Princeton native ‘let go’ and ‘cut loose’ as he releases fifth studio album


Princeton native’s new album started from “a blank page” and reclaims a bit of freedom “lost along the way” from his childhood.

Jonah Tolchin, a guitarist, vocalist and songwriter, released his fifth studio album, Lava Lamp, on Yep Roc Records on July 15.

The album features seven original compositions and two covers: “Car You Drive” by Josh Flowers and Tom Petty’s “Grew Up Fast.”

Lava Lamp is what Tolchin describes as “a raw and emotional reckoning with alienation and escapism in a modern-day world defined by 24/7 stimulation.” More sonically diverse than his previous releases, the album’s lifeblood is built around the energy of loose, live-in-the-studio performances steeped in Tolchin’s folk-blues stylings and fueled by grunge guitars and a robust rhythm section.

Co-produced with producer and multi-instrumentalist Nic Coolidge, the album was recorded with a three-piece set that included Coolidge on bass and drummer Kevin Clifford, Tolchin’s longtime friend and collaborator.

“I wanted to let go and cut loose with this album,” Tolchin said. “I wanted to explore new terrain without any kind of rules or restrictions. I was a pretty rebellious kid, and I mostly listened to alternative rock and hip hop and punk growing up. Somewhere along the way, though, I feel like I lost that part of myself. These songs are my way of reclaiming it.”

While Tolchin’s previous works had often been “weighty and deeply introspective,” for his fifth studio album Tolchin penned more “coy and irreverent songs, drawn from freewheeling, uninhibited, stream-of-consciousness” writing sessions, an evolution inspired by The Pixies.

“I decided I was going to just let myself write without caring about what I’m ‘supposed’ to sound like or what anyone else would think,” Tolchin said. “I wanted to see what would happen if I started with a completely blank page.”

From “Black Hole,” the opening song that he wrote in complete darkness and explores his fascination with cosmic outlaw blues, to the punchy “Aliens,” inspired by Julian Casablancas with its angular guitars and lo-fi vocals, Tolchin wraps his deeply personal revelations in metaphors throughout the record, conjuring up characters and storylines that contain multitudes beneath the surface.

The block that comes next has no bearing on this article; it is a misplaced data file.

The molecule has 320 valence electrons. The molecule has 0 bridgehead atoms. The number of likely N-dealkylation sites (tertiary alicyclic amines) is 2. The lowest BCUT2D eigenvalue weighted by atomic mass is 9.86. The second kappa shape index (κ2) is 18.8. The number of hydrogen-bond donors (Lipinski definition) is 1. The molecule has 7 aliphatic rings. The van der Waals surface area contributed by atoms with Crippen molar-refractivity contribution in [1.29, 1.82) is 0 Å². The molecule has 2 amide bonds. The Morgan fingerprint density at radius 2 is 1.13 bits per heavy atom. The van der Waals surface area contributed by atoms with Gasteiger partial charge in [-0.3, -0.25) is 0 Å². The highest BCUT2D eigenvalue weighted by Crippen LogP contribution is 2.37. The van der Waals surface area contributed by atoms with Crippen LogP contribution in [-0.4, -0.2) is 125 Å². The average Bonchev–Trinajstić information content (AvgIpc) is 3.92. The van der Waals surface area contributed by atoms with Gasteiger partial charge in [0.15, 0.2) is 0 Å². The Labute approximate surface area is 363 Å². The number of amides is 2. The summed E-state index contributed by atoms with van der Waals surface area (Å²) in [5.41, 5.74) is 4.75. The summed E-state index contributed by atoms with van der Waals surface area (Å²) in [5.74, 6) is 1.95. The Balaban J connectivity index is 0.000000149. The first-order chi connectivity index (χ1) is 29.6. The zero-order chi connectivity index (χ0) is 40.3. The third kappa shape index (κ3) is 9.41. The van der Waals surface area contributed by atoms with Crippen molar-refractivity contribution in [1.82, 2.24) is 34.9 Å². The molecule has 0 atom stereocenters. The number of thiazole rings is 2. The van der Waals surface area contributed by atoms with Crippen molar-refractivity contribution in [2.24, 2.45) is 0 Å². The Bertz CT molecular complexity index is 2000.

“I felt boxed in with my career until I started working on this record,” Tolchin said. Starting his career with Americana music, Tolchin had felt an urge to branch out and explore other genres he enjoyed.

“This record was something of an awakening for me: I developed a level of confidence and maturity from this album to just not care about the reception of it, because my music is coming from a genuine place in my heart.”

A defining aspect of his album is his reflection on his childhood which is represented in the song, “Lava Lamp.”

“I’ve had this lava lamp since I was a kid, and I’m always reminded of my childhood when I see it,” Tolchin said. “It’s this feeling of nostalgia, oscillating between feeling at peace and feeling depressed and anxious, that led me to write the song.”

As a teenager, Tolchin struggled with depression for years, and making music with his guitar was an avenue to let his emotions flow.

Born and raised in central New Jersey, Tolchin began his career as a DIY (do-it-yourself) artist, hitting the road as a teenager and self-releasing his own music until signing with Yep Roc for his critically acclaimed 2014 label debut, Clover Lane.

His debut album was recorded in Nashville, Tenn. with a slew of special guests including Los Lobos’ Steve Berlin and Deer Tick’s John McCauley. The album prompted Uncut, a London-based music magazine, to rave that Tolchin “demonstrates the finesse and maturity of someone like Jason Isbell” and NPR to proclaim him “a promising new artist who artfully occupies the gulf between old-school tradition and contemporary appropriation.”

Tolchin followed it up in 2016 with the similarly well-received Thousand Mile Night, which racked up more than 10 million streams on Spotify with its title track alone, and 2019’s Fires for the Cold, a bittersweet meditation on loss and redemption that featured appearances by Jackson Browne, Rickie Lee Jones, and Sara Watkins. Along the way, Tolchin toured the U.S. and Europe extensively, sharing bills with the likes of Mandolin Orange, Chuck Prophet, Gregg Allman, Chris Smither, Dave and Phil Alvin and Tony Joe White.

Tolchin is currently on tour. He played a number of venues in July. He will come home to perform at Hopewell Theater on July 29. His next tour date is Yellowstone Harvest Festival in Livingston, Mont. on Sept. 25.